What role are central banks likely to play?
Mark: One of the things we talk a lot about in our team is whether we see alignment between how central banks and markets are positioned structurally and the cycle, as we often see the most significant moves in asset prices when they disconnect. We saw this lack of alignment in play early last year and while most central banks have now reorientated their policies, it is interesting that at the first sign of inflation peaking, the US Federal Reserve and other central banks appeared ready to take their foot off the accelerator. In parallel, investors are still looking to replicate the old model of “buy on the last rate hike”. In our daily Wellington meetings and investor discussions, John and colleagues have been highlighting the risks for asset prices associated with this behavioural anchoring, so we are very alert to those dynamics.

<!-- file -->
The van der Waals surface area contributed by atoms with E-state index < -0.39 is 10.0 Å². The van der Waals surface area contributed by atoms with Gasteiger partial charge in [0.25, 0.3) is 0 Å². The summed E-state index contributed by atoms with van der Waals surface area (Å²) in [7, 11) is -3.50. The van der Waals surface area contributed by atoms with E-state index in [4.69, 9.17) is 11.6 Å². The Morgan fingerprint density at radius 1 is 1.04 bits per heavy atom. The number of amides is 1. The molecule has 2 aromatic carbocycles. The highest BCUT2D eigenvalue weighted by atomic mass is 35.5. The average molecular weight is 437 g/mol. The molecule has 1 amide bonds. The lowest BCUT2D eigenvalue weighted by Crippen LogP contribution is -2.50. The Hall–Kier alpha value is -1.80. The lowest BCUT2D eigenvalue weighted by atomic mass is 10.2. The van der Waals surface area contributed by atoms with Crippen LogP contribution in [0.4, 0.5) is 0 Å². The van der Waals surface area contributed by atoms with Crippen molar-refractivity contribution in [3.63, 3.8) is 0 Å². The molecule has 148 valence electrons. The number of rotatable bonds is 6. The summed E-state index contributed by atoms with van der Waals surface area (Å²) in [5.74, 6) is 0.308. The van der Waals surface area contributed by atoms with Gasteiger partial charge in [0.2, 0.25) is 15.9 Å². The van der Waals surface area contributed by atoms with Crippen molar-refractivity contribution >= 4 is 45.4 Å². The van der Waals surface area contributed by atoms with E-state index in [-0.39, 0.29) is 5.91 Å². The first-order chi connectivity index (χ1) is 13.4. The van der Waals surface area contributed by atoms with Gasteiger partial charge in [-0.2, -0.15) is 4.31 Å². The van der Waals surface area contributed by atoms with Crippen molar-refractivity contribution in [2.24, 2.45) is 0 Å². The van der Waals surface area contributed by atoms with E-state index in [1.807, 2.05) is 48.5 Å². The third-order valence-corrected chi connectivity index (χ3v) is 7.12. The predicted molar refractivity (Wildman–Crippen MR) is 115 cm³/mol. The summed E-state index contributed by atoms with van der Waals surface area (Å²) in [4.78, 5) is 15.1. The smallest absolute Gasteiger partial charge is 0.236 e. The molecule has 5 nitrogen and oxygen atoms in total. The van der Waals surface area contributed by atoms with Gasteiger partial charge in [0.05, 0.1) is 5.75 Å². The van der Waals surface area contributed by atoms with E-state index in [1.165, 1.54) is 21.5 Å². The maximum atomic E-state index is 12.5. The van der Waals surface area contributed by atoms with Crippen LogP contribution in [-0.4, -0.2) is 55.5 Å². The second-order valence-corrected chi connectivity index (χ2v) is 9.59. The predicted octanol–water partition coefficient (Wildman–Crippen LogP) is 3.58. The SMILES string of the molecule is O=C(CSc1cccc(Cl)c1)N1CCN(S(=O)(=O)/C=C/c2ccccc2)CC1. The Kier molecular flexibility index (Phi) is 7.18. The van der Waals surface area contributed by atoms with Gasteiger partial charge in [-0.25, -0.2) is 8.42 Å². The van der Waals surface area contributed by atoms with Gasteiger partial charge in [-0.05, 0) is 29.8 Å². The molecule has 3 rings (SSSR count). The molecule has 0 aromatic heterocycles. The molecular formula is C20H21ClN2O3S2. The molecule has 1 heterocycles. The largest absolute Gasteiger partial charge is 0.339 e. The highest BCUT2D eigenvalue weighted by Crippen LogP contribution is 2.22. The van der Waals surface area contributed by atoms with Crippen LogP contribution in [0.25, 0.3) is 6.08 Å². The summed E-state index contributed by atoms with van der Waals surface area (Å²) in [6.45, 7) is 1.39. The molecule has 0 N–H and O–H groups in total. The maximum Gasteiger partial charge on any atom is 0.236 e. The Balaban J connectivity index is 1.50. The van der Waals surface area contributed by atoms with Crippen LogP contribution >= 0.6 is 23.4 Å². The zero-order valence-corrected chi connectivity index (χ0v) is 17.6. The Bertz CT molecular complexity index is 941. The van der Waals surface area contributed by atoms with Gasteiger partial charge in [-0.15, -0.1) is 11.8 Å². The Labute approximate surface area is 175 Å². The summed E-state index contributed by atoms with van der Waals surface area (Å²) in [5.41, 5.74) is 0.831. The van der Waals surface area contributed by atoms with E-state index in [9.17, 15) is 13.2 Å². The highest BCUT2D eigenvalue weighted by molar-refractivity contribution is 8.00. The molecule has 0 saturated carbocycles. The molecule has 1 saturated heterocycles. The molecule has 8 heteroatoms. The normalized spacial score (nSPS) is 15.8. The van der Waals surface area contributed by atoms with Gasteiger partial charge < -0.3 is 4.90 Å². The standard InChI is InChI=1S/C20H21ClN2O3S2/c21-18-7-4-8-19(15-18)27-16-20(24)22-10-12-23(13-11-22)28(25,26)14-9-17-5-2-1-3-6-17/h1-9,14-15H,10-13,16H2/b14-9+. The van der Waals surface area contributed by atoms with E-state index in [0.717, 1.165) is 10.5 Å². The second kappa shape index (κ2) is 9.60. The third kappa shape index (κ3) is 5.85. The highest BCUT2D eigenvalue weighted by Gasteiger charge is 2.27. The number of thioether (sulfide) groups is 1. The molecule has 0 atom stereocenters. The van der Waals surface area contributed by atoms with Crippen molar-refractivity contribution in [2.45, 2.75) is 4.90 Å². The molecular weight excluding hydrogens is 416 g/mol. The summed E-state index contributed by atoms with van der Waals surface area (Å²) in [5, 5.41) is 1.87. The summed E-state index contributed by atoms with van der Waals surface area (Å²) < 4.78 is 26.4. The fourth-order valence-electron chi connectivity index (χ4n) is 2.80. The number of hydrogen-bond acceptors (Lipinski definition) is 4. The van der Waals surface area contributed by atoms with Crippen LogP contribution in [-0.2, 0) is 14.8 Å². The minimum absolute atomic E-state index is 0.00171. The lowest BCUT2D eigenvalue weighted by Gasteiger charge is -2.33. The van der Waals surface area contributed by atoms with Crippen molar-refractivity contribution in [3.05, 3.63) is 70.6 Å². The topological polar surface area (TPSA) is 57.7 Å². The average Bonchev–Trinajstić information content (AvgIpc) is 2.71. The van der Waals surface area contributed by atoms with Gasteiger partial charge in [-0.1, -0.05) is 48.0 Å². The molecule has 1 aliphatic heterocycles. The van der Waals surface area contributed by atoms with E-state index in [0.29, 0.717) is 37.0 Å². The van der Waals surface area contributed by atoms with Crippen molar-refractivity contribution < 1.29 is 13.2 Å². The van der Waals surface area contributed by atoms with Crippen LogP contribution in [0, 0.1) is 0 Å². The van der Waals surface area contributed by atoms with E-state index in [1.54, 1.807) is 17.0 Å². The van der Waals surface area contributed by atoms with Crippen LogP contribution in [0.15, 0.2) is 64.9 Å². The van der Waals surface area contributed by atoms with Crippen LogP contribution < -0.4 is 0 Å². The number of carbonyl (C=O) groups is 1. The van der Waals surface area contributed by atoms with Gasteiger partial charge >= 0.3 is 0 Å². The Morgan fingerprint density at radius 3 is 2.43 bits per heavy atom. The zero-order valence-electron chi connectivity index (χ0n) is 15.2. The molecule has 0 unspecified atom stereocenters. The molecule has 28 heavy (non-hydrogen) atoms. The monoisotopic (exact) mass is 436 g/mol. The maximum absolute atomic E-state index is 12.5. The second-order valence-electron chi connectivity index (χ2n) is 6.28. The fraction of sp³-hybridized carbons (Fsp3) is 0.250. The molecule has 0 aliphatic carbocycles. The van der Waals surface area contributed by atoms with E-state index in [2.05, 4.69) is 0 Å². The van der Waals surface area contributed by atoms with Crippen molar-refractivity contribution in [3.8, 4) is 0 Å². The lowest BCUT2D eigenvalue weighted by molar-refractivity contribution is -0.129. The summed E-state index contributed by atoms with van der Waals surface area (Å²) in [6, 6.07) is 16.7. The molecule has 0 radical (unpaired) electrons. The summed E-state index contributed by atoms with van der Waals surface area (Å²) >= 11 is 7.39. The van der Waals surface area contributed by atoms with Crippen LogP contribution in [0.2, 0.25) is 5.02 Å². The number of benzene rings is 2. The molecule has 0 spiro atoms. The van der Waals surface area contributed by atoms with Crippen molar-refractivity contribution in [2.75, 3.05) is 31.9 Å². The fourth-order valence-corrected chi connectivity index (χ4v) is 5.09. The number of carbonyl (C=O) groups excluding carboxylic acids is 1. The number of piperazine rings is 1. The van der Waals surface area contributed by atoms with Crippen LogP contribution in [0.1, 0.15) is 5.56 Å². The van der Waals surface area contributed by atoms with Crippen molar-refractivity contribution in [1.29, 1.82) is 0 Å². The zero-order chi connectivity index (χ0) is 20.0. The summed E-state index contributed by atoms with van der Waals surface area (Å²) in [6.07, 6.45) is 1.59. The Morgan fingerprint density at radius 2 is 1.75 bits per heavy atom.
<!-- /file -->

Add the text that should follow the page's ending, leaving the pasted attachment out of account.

John: Ultimately, we think central banks — many of which have accumulated multiple alternative objectives — will shy away from the demand destruction needed to bring inflation below target. Moreover, we believe that the new regime may introduce a greater risk of financial instability, and a central bank will always prioritise financial stability over inflation targets.